Obesity is a protective evolutionary mechanism that helped humankind survive famine and, as such, is as old as humanity. This once adaptive mechanism has become counterproductive in modern society, due to unprecedented lifestyle changes that have resulted in an obesity epidemic on a global scale, with 1.5 billion adults and 200 million children and adolescents being overweight or obese [1–4].
Some of the obesogenic factors in the environment include the constant availability and affordability of food in general, and especially processed foods and sugary drinks [5–7]. In addition, the reduction in physical activity at home and in school , the reliance on the use of technology, and shorter duration of sleep  are some of the precursors involved in the genesis of childhood obesity. These elements interact with each other and with genetic and epigenetic factors to mediate the body’s response to excess weight, and this is an area of intensive research. However, the mechanisms that lead to the initiation of obesity are not yet identified, and understanding the mechanisms that start and propagate obesity will help define interventions for its treatment and prevention.
The significance of childhood obesity lies in its association with other comorbidities in children including glucose intolerance, type 2 diabetes, dyslipidemia, hypertension, obstructive sleep apnea, gastroesophageal reflux, and joint problems . In addition, many obese children are likely to become obese adults, with increased risk of adverse health outcomes including cardiovascular disease and diabetes [10, 11].
Pediatric weight management programs focus on life style interventions to manage obesity, and one pillar of these programs is exercise . An important aspect of designing exercise regimens involves the determination of fitness levels to aid with the provision of a targeted exercise plan. Fitness testing requires the existence of a significant infrastructure of equipment and trained personnel, adding to the complexity and cost of care provided. To date, there has been no fitness biomarkers identified that allows us to allocate children to specific exercise programs without the need for costly exercise testing.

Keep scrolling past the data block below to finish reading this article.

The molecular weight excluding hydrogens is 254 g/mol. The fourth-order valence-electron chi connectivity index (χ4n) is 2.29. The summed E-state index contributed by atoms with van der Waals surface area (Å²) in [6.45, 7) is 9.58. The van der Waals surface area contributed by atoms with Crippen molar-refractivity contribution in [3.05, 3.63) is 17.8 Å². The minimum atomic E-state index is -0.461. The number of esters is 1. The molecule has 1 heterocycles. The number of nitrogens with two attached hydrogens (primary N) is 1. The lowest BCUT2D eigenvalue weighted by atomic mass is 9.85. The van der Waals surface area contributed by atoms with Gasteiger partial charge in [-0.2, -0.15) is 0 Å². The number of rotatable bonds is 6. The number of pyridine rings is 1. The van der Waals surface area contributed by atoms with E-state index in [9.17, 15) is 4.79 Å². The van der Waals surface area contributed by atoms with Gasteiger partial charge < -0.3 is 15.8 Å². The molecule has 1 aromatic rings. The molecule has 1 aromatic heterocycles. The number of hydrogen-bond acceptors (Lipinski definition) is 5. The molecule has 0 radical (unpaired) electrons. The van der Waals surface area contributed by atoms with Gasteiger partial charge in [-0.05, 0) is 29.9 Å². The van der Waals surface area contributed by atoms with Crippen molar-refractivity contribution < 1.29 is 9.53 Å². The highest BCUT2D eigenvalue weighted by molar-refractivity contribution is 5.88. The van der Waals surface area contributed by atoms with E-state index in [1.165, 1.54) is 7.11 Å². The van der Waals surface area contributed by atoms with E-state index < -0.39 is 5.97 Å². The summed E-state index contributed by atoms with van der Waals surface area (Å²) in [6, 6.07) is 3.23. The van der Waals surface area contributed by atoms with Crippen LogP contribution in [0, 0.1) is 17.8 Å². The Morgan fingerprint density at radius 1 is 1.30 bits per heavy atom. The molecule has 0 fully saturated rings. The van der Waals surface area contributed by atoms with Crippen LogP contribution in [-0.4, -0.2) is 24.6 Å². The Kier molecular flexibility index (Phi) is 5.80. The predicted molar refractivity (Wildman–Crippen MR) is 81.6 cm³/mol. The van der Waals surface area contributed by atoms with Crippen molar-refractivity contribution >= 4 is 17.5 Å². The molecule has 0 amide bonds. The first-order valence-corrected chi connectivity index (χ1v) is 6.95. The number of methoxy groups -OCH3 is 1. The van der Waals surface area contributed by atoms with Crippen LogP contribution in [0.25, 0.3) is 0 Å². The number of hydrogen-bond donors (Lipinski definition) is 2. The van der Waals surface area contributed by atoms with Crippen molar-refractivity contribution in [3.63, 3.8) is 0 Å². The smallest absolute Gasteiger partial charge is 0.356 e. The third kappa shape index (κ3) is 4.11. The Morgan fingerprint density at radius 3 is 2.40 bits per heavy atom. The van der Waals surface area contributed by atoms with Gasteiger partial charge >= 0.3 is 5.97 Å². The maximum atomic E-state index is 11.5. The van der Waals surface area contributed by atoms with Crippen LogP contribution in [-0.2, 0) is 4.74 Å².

On a mechanistic level, obesity is associated with a chronic low-grade inflammatory state , characterized by activation of the innate immune system and infiltration of immune cells into metabolic organs including adipose tissue, skeletal muscle and liver [14, 15].
The signals that attract immune cells into these organs include a set of cytokines, called chemokines, that have the ability to regulate leukocyte traffic into tissues .
One such chemokine is Chemokine (C-C motif) Ligand 2 (CCL2), also known as Monocyte Chemoattractant Protein-1 (MCP-1). The adipocyte is a major source of CCL2 in obesity, the production of which is triggered when cells are exposed to inflammatory cytokines and fatty acids , and recently, microRNAs 126 and 193b have also been implicated in the regulation of CCL2 secretion in obese adipose tissue . Other cells are capable of secreting CCL2 in obesity including hepatocytes , skeletal muscle cells , monocytes, vascular smooth muscle and endothelial cells .
The role of CCL2 in childhood obesity is not well studied. Circulating CCL2 levels are increased in obese adults and children [21, 22], and correlate positively with BMI and other inflammatory markers like C-Reactive Protein and Interleukin-6 and negatively with High Density lipoprotein (HDL) . CCL2 administration causes insulin resistance in mice , although there is conflicting evidence to its correlation with insulin resistance in adult humans [23, 25, 26].
In addition, CCL2 has also been implicated in monocyte infiltration into atherosclerotic plaques and exacerbation of atherosclerosis . Weight loss and exercise lead to a reduction in CCL2 levels, and improved insulin sensitivity [22, 28].
While CCL2 has been implicated in inflammation and insulin resistance, its correlation with fitness has not been studied previously. As CCL2 levels are elevated in obesity and is associated with inflammation and insulin resistance, and as exercise lowers CCL2 levels, the aim of this study was to test the hypothesis that CCL2 levels are higher in obese children when compared to lean controls, and that CCL2 levels are higher in children with low fitness levels when compared to fit children reflecting a more robust inflammatory response. We predicted that this molecule could serve a dual role as a biomarker of fitness and inflammation in children.